GBRA officials have not identified a clear source of funding for necessary improvements.

“Ensuring the long-term sustainability of the dams is a community endeavor,” the authority said in its press release. “GBRA is working in partnership with the Guadalupe Valley Lakes lake associations and affected residents, as well as city and county officials, to determine the best course of action for identifying, funding and completing the necessary replacement of the dams.”

GBRA has known for decades that maintenance on the aging dams was subpar and the hydro-electric dams don’t generate sufficient income, McQueeney resident Wayne Harmon said after finishing up a kayaking trip Thursday with his son Garrett on Lake Placid. Why is the association only recently looking into funding sources, he queried.

While GBRA was the one responsible for putting off maintenance, he sees the rotting dams also as a community issue that needs to be addressed by the community, including business owners who make their living benefiting from the lakes, Harmon said. It shouldn’t be just property owners, government entities and GBRA footing the bill.

“All these businesses that benefit off these lakes, they should pitch in,” he said. “After all these years, you would think they’d have something as a backup plan.”

News spread during a Wednesday homeowners association meeting where she learned GBRA planned to drain the lakes, said LizAnn Schary-Orr, a McQueeney Homeowners Association board member and homeowner in McQueeney for three years.

“It really looks like it’s a go,” she said. “A lot of people think that ‘oh, it’s not really going to happen,’ but it’s going to happen and I think what the president of the homeowners association said last night was that we’re acting on the premise that it is going to happen.” 

Schary-Orr is one of a few who are attempting to stay positive about the situation. 

“Some people are discussing whether or not we can do donations to raise the money to fix the dam because this is their spot,” Schary-Orr said. “I think we are basically going to have to depend on some kind of private fund. But one really positive thing about it too is, and they do this at Lake Austin where they drain it and clean it. Not that that is what’s happening to us but we could get out there and clean the lake. It’s shocking but I’m trying to stay positive.”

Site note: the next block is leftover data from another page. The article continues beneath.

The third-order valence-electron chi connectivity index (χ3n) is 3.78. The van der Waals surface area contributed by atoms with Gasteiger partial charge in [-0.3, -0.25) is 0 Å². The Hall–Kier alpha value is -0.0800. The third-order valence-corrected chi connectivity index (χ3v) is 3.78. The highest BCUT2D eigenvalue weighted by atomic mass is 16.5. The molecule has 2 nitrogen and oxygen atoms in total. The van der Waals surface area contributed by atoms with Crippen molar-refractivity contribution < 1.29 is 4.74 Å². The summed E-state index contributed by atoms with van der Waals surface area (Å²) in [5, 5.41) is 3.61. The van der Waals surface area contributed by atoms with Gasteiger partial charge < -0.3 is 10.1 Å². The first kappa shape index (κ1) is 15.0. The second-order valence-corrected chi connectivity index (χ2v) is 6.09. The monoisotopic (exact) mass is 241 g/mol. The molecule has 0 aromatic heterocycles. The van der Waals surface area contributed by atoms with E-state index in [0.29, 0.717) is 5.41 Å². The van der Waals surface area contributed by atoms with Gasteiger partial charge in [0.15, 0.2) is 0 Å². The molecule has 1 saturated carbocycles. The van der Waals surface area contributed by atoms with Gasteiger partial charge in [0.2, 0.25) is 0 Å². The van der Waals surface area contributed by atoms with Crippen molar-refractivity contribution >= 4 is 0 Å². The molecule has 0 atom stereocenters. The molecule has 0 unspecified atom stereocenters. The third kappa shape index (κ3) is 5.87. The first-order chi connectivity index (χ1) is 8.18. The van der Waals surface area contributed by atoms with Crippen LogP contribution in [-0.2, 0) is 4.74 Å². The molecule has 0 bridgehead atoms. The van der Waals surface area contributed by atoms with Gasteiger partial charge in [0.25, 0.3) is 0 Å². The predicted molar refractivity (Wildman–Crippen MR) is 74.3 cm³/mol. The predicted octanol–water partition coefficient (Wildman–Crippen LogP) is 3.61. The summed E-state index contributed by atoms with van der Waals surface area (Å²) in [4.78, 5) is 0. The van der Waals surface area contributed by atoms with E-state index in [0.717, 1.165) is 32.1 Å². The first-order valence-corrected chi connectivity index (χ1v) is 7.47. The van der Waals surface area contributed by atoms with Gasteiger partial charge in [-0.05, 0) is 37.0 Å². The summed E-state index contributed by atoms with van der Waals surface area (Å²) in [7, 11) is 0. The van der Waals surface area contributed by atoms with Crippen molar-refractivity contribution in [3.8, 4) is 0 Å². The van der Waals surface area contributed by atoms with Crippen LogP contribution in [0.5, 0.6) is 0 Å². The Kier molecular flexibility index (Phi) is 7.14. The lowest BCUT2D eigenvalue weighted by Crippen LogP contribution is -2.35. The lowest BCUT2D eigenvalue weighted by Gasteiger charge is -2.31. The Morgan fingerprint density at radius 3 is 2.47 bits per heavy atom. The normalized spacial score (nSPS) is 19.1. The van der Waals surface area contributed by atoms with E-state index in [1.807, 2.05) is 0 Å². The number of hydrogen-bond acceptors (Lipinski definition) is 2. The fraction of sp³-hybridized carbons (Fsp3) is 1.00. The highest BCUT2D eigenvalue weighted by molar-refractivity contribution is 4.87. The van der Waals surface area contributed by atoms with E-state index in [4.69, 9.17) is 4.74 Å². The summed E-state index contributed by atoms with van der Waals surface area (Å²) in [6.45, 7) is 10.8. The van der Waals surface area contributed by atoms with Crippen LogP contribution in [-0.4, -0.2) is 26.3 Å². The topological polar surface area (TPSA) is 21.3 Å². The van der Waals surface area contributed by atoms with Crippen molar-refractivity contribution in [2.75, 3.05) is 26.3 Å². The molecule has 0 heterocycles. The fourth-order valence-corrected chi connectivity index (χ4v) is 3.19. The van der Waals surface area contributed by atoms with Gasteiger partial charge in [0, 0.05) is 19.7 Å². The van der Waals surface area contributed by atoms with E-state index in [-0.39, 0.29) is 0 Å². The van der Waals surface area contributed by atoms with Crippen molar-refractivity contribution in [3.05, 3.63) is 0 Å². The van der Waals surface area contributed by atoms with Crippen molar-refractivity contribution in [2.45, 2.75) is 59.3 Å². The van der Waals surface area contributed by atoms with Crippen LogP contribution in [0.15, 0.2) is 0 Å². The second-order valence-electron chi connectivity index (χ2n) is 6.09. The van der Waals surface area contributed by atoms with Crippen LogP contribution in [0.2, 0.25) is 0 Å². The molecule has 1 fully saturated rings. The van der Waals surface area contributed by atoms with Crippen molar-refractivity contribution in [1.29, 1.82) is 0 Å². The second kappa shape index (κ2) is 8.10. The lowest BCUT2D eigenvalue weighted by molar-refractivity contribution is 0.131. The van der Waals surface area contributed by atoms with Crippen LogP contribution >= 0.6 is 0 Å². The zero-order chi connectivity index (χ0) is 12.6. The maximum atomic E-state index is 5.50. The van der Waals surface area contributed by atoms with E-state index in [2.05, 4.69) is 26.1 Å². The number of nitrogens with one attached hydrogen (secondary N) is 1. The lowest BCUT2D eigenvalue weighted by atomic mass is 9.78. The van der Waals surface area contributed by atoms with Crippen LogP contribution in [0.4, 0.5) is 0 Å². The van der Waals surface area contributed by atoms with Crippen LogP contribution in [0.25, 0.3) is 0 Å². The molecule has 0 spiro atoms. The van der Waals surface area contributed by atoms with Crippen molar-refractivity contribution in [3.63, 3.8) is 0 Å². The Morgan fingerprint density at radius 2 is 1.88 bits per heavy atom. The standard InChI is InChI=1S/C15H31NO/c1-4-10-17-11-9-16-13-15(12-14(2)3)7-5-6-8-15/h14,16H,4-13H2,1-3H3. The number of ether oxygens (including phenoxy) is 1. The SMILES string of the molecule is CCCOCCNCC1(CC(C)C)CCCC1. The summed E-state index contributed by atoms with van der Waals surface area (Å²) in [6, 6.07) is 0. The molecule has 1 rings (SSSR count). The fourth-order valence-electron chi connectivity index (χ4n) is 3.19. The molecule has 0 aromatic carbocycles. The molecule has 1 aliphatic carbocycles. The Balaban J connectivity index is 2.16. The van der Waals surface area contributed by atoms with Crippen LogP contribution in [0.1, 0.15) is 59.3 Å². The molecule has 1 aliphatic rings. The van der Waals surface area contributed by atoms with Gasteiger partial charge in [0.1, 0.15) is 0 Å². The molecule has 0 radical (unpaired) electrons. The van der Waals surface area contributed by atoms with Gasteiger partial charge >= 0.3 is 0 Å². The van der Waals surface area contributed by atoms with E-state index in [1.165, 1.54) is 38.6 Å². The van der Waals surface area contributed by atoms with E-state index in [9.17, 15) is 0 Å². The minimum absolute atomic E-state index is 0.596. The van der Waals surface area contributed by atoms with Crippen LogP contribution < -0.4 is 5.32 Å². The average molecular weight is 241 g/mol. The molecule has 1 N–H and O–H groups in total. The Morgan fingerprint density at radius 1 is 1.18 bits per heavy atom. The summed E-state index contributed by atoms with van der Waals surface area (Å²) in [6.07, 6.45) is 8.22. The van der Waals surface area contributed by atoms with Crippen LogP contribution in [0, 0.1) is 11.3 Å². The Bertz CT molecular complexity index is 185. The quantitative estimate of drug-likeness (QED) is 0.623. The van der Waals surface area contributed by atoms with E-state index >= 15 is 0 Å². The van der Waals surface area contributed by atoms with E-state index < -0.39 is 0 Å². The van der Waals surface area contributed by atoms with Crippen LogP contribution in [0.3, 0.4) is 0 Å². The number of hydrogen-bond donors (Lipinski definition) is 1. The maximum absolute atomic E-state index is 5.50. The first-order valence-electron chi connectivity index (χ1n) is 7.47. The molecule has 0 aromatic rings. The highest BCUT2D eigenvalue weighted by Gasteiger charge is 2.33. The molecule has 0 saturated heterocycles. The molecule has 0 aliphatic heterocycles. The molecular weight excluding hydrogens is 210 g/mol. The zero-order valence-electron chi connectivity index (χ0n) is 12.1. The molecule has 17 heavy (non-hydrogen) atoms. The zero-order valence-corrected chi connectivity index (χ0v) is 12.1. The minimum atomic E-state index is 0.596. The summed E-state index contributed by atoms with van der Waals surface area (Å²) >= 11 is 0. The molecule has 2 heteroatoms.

Dalondo Moutlire is the assistant managing editor of the Seguin Gazette. Valerie Bustamante and Joe Martin are staff writers for the Seguin Gazette. They can be reached at .

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(10) comments


After two flood gate failures, GBRA would be held grossly negligent in any court when, not if, a third gate fails and someone is killed. It's time for the homeowners around the lakes to move past anger, denial, and blame and get to work on a solution: building new dams and flood gates. If they want their lake front property back. The taxpayers of Texas, Guadalupe County, and Seguin don't own the problem nor owe you $179 million so you can enjoy living on a lake. I'm sympathetic, but those are the tough facts of life. Get on with raising the funds by taxing yourselves through tax districts. Once you step up, you may get some help from government agencies. Good luck.


Exactly my thoughts. I saw a comment from someone living on Lake McQueeny that shames the governor. Stating that for generations this has been a fun place for families to enjoy skiing and watch kids shows. That said; it’s not anymore. It’s also not open to just anyone as the elitist that used to fly around in their ski boats and come within feet of other boats that were fishing went and bought out all of the property to the lake and privatized it. That’s really when it ruined it for most people around the area. Have fun with your drained private’s stock pond. Hope that investment all those rude Dr’s and Lawyers who bought it out stays dry for a while. I was taking my dad fishing one morning to what used to be a public boat launch and an older man was incredibly rude and threatened us at gun point to leave his property. Apparently they had just purchased the land and hadn’t posted signs yet. My dad and I both left, but my dad being a police officer of 40 years nicely told the guy to post signs stating private property. That’s when we did the research and found there was a group buying all the land. Really took away opportunities for a lot of families in that area that we had enjoyed for years prior..